Schoolgirl, 5, leaves strangers in tears with random acts of kindness

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A mother and her daughter have been surprising people all over the Wirral Peninsula in the North of England with random acts of kindness.

Sophie-Louise Corrigan alongside her five-year-old daughter, Amina, from New Brighton , have been leaving members of the public in tears by gifting them either a bouquet of flowers or a box of chocolates.

Every week, Sophie allows Amina, a Wallasey Mount Primary School pupil, to choose a random stranger to put a smile on their face.

Sophie takes Amina around different parts of the Wirral and lets her daughter choose someone on the street to gift a bouquet of flowers or a box of chocolates. These surprise gifts have left people “in tears”.

Sophie, who is originally from Skelmersdale, moved to the area two years ago. The tradition began with her own mum, Sarah, and after Amina was learning about “kind hands and kind hearts” in school, she felt it was the perfect time to introduce Amina to “kind acts and kind voices”.

Sophie revealed that these random acts of kindness have become a strategy to help with her mental health. 

She told “a few years back I struggled really bad with my mental health. I was mixing with the wrong people. Then, I was in hospital for around three months recovering from an incident.” 

This experience was transformative for Sophie. She continued: “So to know that people go through different things every day of their lives and when we walk past them we’re none the wiser. I never thought of mental health before my own experience [but] when I woke up in hospital it was like a completely different me.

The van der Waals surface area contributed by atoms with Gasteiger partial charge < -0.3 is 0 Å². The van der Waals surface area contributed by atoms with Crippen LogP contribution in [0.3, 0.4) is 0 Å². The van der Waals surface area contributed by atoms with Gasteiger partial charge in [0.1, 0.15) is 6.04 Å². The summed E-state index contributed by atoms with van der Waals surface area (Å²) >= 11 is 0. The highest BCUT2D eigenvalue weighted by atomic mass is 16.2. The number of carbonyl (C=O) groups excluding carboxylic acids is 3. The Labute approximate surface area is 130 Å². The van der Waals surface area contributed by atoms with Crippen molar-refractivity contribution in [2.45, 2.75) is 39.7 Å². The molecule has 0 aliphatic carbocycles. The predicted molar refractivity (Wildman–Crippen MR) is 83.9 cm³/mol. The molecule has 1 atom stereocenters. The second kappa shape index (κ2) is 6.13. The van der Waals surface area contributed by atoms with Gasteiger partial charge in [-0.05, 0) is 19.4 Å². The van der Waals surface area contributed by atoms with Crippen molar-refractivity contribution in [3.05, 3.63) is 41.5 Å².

Even though me and my mum had been doing it for years before [random acts of kindness] are now [more important to us] so we’ve upped it to two or three times a week. It helps my mental health a lot and it really helps others too.”

The strangers Sophie and Amina stop in the street are overwhelmed when they receive their gift. Often, she said, people start crying and that’s when Sophie knows “they really needed this.”

Sophie said, “mental health can be a really touchy subject” for a lot of people, so presenting strangers with a gift breaks through barriers sparking a human connection that goes beyond words.

The mother-daughter-duo continued the meaningful act whilst abroad.

Sophie said: “Myself and mum used to always do it, whenever we had some money left from the weekly shop or if we really wanted to do it that week, we deducted something from the shop to make sure we had the money, we would always do it.”

“Now, we (Sophie and Amina) do it everywhere, even when we went on holiday to Turkey we did a random act of kindness there. We find flowers, roses and chocolates whether it be in Ormskirk, Liverpool city centre or the Wirral. Wherever we go we do it.”

Despite struggling some weeks themselves with the ongoing cost-of-living crisis, what makes it all worthwhile is the stranger’s reaction to Amina.

Sophie added: “The reaction is amazing and is one of the reasons why we carry on. The number of people who speak to us and don’t even know what to say, they are speechless. There’s been a lot of people who give Amina a hug after and she loves that. There are others who have teared up and said that they’ve had such a horrible week either with bills or a family death and Amina will always say to me that although the person was crying, it was happy tears. She’s understanding how acts of kindness work and how emotions work.”

Although Sophie can’t be sure exactly what lessons Amina will learn she knows that it shows her daughter that through kindness it’s possible to “connect” to others despite barriers. 

After hearing about the kind acts in school, one of Amina’s friends wants to join in. 

Sophie said: “So it’s having a massive impact on everyone.”

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